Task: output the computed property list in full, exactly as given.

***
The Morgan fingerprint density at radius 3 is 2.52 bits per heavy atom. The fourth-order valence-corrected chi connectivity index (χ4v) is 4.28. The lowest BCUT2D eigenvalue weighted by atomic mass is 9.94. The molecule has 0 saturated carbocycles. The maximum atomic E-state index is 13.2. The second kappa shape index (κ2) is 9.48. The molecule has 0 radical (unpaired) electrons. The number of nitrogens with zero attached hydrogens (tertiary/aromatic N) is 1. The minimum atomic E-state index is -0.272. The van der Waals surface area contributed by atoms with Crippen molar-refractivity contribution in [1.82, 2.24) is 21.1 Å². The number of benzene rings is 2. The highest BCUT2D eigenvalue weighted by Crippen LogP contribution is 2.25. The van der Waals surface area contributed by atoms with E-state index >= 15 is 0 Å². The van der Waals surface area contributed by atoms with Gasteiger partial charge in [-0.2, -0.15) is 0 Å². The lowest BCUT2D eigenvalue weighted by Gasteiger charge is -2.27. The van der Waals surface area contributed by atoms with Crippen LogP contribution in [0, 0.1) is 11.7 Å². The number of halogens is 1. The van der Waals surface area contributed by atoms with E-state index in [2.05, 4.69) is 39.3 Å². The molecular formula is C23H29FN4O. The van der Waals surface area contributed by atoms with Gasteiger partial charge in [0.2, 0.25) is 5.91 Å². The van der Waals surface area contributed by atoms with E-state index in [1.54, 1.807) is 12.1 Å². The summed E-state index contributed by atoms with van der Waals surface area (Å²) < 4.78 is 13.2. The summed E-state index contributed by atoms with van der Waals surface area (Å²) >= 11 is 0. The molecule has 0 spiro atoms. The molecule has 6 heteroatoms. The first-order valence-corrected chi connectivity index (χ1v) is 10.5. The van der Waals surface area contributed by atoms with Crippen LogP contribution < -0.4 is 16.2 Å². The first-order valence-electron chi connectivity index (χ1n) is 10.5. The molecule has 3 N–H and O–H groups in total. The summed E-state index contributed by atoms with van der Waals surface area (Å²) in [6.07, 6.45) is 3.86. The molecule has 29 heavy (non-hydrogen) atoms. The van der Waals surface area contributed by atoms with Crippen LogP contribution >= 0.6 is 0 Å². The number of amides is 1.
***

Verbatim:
The Morgan fingerprint density at radius 3 is 2.52 bits per heavy atom. The fourth-order valence-corrected chi connectivity index (χ4v) is 4.28. The lowest BCUT2D eigenvalue weighted by atomic mass is 9.94. The molecule has 0 saturated carbocycles. The maximum atomic E-state index is 13.2. The second kappa shape index (κ2) is 9.48. The molecule has 0 radical (unpaired) electrons. The number of nitrogens with zero attached hydrogens (tertiary/aromatic N) is 1. The minimum atomic E-state index is -0.272. The van der Waals surface area contributed by atoms with Crippen molar-refractivity contribution in [1.82, 2.24) is 21.1 Å². The number of benzene rings is 2. The highest BCUT2D eigenvalue weighted by Crippen LogP contribution is 2.25. The van der Waals surface area contributed by atoms with E-state index >= 15 is 0 Å². The van der Waals surface area contributed by atoms with Gasteiger partial charge in [-0.2, -0.15) is 0 Å². The lowest BCUT2D eigenvalue weighted by Gasteiger charge is -2.27. The van der Waals surface area contributed by atoms with Crippen LogP contribution in [0, 0.1) is 11.7 Å². The number of halogens is 1. The van der Waals surface area contributed by atoms with E-state index in [2.05, 4.69) is 39.3 Å². The molecular formula is C23H29FN4O. The van der Waals surface area contributed by atoms with Gasteiger partial charge in [0.2, 0.25) is 5.91 Å². The van der Waals surface area contributed by atoms with E-state index in [1.54, 1.807) is 12.1 Å². The summed E-state index contributed by atoms with van der Waals surface area (Å²) < 4.78 is 13.2. The summed E-state index contributed by atoms with van der Waals surface area (Å²) >= 11 is 0. The molecule has 0 spiro atoms. The molecule has 6 heteroatoms. The first-order valence-corrected chi connectivity index (χ1v) is 10.5. The van der Waals surface area contributed by atoms with Crippen LogP contribution < -0.4 is 16.2 Å². The first-order valence-electron chi connectivity index (χ1n) is 10.5. The molecule has 3 N–H and O–H groups in total. The summed E-state index contributed by atoms with van der Waals surface area (Å²) in [6.07, 6.45) is 3.86. The molecule has 29 heavy (non-hydrogen) atoms. The van der Waals surface area contributed by atoms with Crippen LogP contribution >= 0.6 is 0 Å². The number of amides is 1.